Desk of an Engineer: the Mary Edition

Let's get the scoop on the desks of SparkFun's finest.

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Nothing brings a maker more voyeuristic glee than seeing the workstations of other makers. We’re kicking off a new series where we barge in on our engineers while they’re working and kick them out so we can document their desks in all their chaotic glory. And because we know that just isn’t enough information, we ransom their offices back to them in exchange for some details on what they have on their desks and why. We do this for you! Clicking the image will englarge it, so you can experience the full resolution of each engineer’s home away from home.

Let’s begin. Behold: Mary’s desk! Let’s hear what she has to say about what you’re looking at, from left to right.

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The desk itself is designed and hand-built by a local (Longmont, CO) guy named Tony Parker, owner of Burley Bench Co. I couldn’t be happier with this product.

A basic dual-monitor setup is necessary for PCB design — on the left I monitor the circuit, and on the right the layout. I use single cinder blocks as monitor stands because they were less than $2 a piece and provide great cubby space for personal items I need handy but out of the way. Between the monitors is where I play my tunes on my Fisher-Price® tape recorder/player. I’ve got the Buzzcocks in there now. I keep a blank tape to record anything I find particularly funny or wild.

You’ll see some breadboards and my favorite multimeter — the Fluke 115, which I use at least 3–4 times per day. I perform a continuity test on any questionable connections during troubleshooting, or use the resistance setting to find the right resistor when I’m too lazy to look up the band colors.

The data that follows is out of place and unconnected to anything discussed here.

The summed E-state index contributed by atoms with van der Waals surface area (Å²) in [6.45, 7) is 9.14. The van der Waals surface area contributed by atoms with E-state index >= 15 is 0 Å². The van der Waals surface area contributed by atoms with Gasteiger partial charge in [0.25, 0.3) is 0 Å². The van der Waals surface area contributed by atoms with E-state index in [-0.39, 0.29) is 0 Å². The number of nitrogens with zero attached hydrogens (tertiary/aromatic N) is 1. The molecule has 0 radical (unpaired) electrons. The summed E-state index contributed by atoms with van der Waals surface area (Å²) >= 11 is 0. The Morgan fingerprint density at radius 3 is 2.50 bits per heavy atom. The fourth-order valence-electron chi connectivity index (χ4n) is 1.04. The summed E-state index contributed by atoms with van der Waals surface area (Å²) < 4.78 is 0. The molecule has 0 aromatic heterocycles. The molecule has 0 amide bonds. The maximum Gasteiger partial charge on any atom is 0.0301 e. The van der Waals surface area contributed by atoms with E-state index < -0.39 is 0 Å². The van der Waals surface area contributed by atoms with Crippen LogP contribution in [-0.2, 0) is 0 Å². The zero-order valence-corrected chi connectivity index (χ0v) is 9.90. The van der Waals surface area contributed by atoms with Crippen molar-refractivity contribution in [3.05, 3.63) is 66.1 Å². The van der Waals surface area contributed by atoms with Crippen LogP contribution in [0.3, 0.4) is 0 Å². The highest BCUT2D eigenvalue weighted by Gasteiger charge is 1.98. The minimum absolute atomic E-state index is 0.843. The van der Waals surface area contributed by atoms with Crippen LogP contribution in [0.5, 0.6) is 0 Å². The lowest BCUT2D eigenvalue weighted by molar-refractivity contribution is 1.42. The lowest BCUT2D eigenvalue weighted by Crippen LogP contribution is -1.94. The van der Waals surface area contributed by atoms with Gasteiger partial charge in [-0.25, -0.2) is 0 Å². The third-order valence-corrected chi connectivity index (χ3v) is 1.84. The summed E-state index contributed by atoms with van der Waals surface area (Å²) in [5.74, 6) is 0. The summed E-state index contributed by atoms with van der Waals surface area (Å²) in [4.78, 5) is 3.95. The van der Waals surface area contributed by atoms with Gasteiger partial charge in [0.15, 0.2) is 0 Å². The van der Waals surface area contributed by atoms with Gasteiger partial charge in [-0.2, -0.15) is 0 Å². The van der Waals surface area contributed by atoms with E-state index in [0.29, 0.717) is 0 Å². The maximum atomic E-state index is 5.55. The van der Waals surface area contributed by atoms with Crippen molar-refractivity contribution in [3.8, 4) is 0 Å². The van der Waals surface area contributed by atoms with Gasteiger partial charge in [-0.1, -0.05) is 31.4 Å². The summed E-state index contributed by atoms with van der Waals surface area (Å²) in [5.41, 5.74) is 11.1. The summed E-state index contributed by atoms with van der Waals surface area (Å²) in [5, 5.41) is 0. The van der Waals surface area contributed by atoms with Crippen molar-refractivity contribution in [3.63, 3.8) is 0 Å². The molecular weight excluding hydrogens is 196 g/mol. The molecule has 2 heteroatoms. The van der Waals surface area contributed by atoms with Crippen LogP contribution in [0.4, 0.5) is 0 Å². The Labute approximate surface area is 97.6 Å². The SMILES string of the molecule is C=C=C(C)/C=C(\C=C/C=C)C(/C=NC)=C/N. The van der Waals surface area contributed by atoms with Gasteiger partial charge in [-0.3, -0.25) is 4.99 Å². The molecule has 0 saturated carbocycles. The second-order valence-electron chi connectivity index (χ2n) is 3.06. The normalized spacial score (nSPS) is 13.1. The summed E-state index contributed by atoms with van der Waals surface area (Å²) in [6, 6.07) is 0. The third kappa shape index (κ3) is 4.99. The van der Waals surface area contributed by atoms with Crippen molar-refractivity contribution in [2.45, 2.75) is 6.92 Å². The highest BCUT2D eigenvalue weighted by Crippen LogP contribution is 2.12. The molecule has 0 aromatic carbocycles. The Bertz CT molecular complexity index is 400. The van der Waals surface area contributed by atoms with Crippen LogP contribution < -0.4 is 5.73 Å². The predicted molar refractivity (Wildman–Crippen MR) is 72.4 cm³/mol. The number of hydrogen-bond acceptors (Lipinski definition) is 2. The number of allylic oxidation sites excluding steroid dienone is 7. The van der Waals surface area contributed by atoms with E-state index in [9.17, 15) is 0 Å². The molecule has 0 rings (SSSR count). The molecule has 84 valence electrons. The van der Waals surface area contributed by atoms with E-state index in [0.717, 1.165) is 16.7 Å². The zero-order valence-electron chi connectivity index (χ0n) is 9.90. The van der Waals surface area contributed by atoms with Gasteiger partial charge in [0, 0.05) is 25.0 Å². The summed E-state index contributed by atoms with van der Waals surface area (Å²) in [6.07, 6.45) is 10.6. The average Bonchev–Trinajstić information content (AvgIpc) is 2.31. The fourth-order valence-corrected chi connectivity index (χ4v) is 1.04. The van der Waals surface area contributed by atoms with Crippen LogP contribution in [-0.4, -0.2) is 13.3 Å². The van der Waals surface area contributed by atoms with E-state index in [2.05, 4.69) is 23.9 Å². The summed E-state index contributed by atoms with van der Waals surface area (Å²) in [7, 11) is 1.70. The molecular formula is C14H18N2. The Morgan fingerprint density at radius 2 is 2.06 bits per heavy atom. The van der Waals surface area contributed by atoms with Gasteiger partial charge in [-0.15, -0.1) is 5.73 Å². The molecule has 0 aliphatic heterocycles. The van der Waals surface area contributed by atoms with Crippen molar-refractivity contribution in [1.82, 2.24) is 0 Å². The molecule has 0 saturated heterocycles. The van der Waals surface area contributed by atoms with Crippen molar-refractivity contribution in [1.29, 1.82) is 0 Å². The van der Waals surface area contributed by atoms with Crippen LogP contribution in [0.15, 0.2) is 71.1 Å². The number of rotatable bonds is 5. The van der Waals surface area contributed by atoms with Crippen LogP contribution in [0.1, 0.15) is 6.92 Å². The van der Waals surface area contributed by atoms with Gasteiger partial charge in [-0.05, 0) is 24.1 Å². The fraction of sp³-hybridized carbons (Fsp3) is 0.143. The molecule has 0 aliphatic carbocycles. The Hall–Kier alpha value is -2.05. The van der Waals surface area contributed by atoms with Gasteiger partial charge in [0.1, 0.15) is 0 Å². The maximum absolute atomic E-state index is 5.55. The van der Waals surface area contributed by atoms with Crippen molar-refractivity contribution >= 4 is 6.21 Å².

There are three projects on my desk in front of the Siglent SDS 1052DL Digital Oscilloscope. I am currently experimenting with casting circuits in concrete with great success; now I can focus on aesthetics and getting the final form down a bit better. The first project was casting an LED circuit with an exposed switch. It worked but looked terrible. Next up is a Morse Code keyboard using our Cherry MX switches and an LCD screen for displaying the letter corresponding to the set of dits and dahs, which also works but came out slightly uneven. The ring of LEDs will eventually be cast in concrete and turned into a clock.

The old gray box is a power supply I have been using for almost 10 years. Before I started school for engineering, I was a maker scouring eBay for cheap used electronics equipment. I found this Hewlett-Packard 6216A power supply made in the ‘60s for $12 — still works like a champ. On top of that is one of my favorite plants (not pictured is my office garden, which includes a pineapple, fig tree and about eight different types of cacti). I need plants as much as I need coffee.

Last on my desk is the Hakko soldering station.

On the pegboard I keep an assortment of hand tools, hookup wire, copper tape and bins for anything I might need at any time — wire, solder, proto boards, an assortment of development boards, sensors, batteries, GPS modules and loads of buttons and switches.

Underneath my desk is where I keep my parts and projects organized in bins and boxes. That’s it!

Thanks (and sorry), Mary!

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Comments 18 comments